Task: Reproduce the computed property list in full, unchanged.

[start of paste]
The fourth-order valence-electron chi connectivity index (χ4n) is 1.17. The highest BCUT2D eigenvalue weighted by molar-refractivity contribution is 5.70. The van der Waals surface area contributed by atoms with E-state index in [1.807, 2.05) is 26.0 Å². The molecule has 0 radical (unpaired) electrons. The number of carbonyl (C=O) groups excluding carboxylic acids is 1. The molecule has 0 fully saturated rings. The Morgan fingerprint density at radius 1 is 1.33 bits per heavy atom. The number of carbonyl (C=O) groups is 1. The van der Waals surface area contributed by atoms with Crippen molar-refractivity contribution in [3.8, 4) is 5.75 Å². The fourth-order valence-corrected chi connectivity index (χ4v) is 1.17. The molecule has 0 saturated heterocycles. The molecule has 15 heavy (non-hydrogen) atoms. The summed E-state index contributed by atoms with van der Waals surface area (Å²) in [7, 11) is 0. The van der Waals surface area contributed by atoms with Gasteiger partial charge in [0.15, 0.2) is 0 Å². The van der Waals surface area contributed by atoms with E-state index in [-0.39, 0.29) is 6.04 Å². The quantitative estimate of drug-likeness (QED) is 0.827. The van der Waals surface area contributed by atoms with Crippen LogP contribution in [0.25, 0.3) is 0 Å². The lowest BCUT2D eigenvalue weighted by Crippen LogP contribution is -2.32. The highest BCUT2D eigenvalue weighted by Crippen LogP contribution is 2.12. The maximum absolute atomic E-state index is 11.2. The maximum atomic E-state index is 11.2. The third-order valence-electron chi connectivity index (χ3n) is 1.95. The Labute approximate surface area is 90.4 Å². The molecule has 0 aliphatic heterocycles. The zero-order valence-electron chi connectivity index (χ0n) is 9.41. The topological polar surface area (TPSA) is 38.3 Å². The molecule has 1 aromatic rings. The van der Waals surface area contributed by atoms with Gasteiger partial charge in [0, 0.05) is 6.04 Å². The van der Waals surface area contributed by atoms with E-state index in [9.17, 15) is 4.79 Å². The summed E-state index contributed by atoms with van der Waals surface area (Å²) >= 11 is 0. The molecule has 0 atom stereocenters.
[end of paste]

The fourth-order valence-electron chi connectivity index (χ4n) is 1.17. The highest BCUT2D eigenvalue weighted by molar-refractivity contribution is 5.70. The van der Waals surface area contributed by atoms with E-state index in [1.807, 2.05) is 26.0 Å². The molecule has 0 radical (unpaired) electrons. The number of carbonyl (C=O) groups excluding carboxylic acids is 1. The molecule has 0 fully saturated rings. The Morgan fingerprint density at radius 1 is 1.33 bits per heavy atom. The number of carbonyl (C=O) groups is 1. The van der Waals surface area contributed by atoms with Crippen molar-refractivity contribution in [3.8, 4) is 5.75 Å². The fourth-order valence-corrected chi connectivity index (χ4v) is 1.17. The molecule has 0 saturated heterocycles. The molecule has 15 heavy (non-hydrogen) atoms. The summed E-state index contributed by atoms with van der Waals surface area (Å²) in [7, 11) is 0. The van der Waals surface area contributed by atoms with Gasteiger partial charge in [0.15, 0.2) is 0 Å². The van der Waals surface area contributed by atoms with E-state index in [-0.39, 0.29) is 6.04 Å². The quantitative estimate of drug-likeness (QED) is 0.827. The van der Waals surface area contributed by atoms with Crippen LogP contribution in [0.25, 0.3) is 0 Å². The lowest BCUT2D eigenvalue weighted by Crippen LogP contribution is -2.32. The highest BCUT2D eigenvalue weighted by Crippen LogP contribution is 2.12. The maximum absolute atomic E-state index is 11.2. The maximum atomic E-state index is 11.2. The third-order valence-electron chi connectivity index (χ3n) is 1.95. The Labute approximate surface area is 90.4 Å². The molecule has 0 aliphatic heterocycles. The zero-order valence-electron chi connectivity index (χ0n) is 9.41. The topological polar surface area (TPSA) is 38.3 Å². The molecule has 1 aromatic rings. The van der Waals surface area contributed by atoms with Gasteiger partial charge in [0, 0.05) is 6.04 Å². The van der Waals surface area contributed by atoms with E-state index in [9.17, 15) is 4.79 Å². The summed E-state index contributed by atoms with van der Waals surface area (Å²) >= 11 is 0. The molecule has 0 atom stereocenters.